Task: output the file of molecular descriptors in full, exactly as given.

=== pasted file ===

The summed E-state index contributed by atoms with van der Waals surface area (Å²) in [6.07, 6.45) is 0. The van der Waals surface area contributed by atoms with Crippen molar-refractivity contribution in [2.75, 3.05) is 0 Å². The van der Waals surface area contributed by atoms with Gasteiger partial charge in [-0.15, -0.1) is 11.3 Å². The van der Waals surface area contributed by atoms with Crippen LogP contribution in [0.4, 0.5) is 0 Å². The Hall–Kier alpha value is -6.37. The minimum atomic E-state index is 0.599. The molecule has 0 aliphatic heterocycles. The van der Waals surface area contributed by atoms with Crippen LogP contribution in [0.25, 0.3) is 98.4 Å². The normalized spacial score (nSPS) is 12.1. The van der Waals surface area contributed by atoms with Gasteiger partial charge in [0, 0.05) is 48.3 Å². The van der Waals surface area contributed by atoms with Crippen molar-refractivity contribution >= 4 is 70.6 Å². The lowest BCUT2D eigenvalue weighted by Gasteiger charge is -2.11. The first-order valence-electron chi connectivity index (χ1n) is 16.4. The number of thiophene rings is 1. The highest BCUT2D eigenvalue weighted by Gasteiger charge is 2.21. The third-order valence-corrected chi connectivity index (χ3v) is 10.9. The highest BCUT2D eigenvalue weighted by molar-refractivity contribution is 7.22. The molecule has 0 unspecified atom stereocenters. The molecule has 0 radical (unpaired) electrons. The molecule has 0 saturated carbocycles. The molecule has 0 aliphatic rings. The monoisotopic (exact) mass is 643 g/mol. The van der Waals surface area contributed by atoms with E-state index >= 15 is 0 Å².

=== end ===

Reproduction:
The summed E-state index contributed by atoms with van der Waals surface area (Å²) in [6.07, 6.45) is 0. The van der Waals surface area contributed by atoms with Crippen molar-refractivity contribution in [2.75, 3.05) is 0 Å². The van der Waals surface area contributed by atoms with Gasteiger partial charge in [-0.15, -0.1) is 11.3 Å². The van der Waals surface area contributed by atoms with Crippen LogP contribution in [0.4, 0.5) is 0 Å². The Hall–Kier alpha value is -6.37. The minimum atomic E-state index is 0.599. The molecule has 0 aliphatic heterocycles. The van der Waals surface area contributed by atoms with Crippen LogP contribution in [0.25, 0.3) is 98.4 Å². The normalized spacial score (nSPS) is 12.1. The van der Waals surface area contributed by atoms with Gasteiger partial charge in [0, 0.05) is 48.3 Å². The van der Waals surface area contributed by atoms with Crippen molar-refractivity contribution >= 4 is 70.6 Å². The lowest BCUT2D eigenvalue weighted by Gasteiger charge is -2.11. The first-order valence-electron chi connectivity index (χ1n) is 16.4. The number of thiophene rings is 1. The highest BCUT2D eigenvalue weighted by Gasteiger charge is 2.21. The third-order valence-corrected chi connectivity index (χ3v) is 10.9. The highest BCUT2D eigenvalue weighted by molar-refractivity contribution is 7.22. The molecule has 0 unspecified atom stereocenters. The molecule has 0 radical (unpaired) electrons. The molecule has 0 saturated carbocycles. The molecule has 0 aliphatic rings. The monoisotopic (exact) mass is 643 g/mol. The van der Waals surface area contributed by atoms with E-state index >= 15 is 0 Å².